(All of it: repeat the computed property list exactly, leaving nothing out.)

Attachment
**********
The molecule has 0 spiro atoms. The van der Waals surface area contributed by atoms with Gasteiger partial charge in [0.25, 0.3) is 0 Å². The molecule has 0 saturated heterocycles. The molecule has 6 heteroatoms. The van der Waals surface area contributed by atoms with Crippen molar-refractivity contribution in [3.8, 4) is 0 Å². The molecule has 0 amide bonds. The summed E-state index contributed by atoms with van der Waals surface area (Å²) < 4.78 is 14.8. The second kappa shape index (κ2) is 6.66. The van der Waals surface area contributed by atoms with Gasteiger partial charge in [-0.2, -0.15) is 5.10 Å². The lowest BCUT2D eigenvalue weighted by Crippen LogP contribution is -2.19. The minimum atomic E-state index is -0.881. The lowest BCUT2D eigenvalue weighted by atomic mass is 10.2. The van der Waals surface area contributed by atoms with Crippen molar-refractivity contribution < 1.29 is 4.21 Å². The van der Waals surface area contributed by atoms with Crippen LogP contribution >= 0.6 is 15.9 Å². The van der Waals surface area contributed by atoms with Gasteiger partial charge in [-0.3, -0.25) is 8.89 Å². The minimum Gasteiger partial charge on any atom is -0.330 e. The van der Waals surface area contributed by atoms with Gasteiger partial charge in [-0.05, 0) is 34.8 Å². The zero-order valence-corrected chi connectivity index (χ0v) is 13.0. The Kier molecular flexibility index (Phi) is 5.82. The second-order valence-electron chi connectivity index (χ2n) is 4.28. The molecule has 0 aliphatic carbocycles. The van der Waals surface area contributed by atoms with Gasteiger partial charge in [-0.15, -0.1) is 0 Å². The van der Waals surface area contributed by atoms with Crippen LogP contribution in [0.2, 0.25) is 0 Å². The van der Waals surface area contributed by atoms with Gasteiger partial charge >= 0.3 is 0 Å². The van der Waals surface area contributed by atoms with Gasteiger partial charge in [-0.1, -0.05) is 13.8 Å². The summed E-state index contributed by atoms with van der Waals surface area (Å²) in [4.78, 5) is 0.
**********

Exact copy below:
The molecule has 0 spiro atoms. The van der Waals surface area contributed by atoms with Gasteiger partial charge in [0.25, 0.3) is 0 Å². The molecule has 0 saturated heterocycles. The molecule has 6 heteroatoms. The van der Waals surface area contributed by atoms with Crippen molar-refractivity contribution in [3.8, 4) is 0 Å². The molecule has 0 amide bonds. The summed E-state index contributed by atoms with van der Waals surface area (Å²) < 4.78 is 14.8. The second kappa shape index (κ2) is 6.66. The van der Waals surface area contributed by atoms with Gasteiger partial charge in [-0.2, -0.15) is 5.10 Å². The lowest BCUT2D eigenvalue weighted by Crippen LogP contribution is -2.19. The minimum atomic E-state index is -0.881. The lowest BCUT2D eigenvalue weighted by atomic mass is 10.2. The van der Waals surface area contributed by atoms with Crippen molar-refractivity contribution < 1.29 is 4.21 Å². The van der Waals surface area contributed by atoms with Crippen LogP contribution >= 0.6 is 15.9 Å². The van der Waals surface area contributed by atoms with Gasteiger partial charge in [-0.3, -0.25) is 8.89 Å². The minimum Gasteiger partial charge on any atom is -0.330 e. The van der Waals surface area contributed by atoms with Gasteiger partial charge in [-0.05, 0) is 34.8 Å². The zero-order valence-corrected chi connectivity index (χ0v) is 13.0. The Kier molecular flexibility index (Phi) is 5.82. The second-order valence-electron chi connectivity index (χ2n) is 4.28. The molecule has 0 aliphatic carbocycles. The van der Waals surface area contributed by atoms with Gasteiger partial charge in [-0.15, -0.1) is 0 Å². The van der Waals surface area contributed by atoms with Crippen LogP contribution in [0.2, 0.25) is 0 Å². The van der Waals surface area contributed by atoms with Gasteiger partial charge >= 0.3 is 0 Å². The van der Waals surface area contributed by atoms with Gasteiger partial charge in [-0.1, -0.05) is 13.8 Å². The summed E-state index contributed by atoms with van der Waals surface area (Å²) in [4.78, 5) is 0.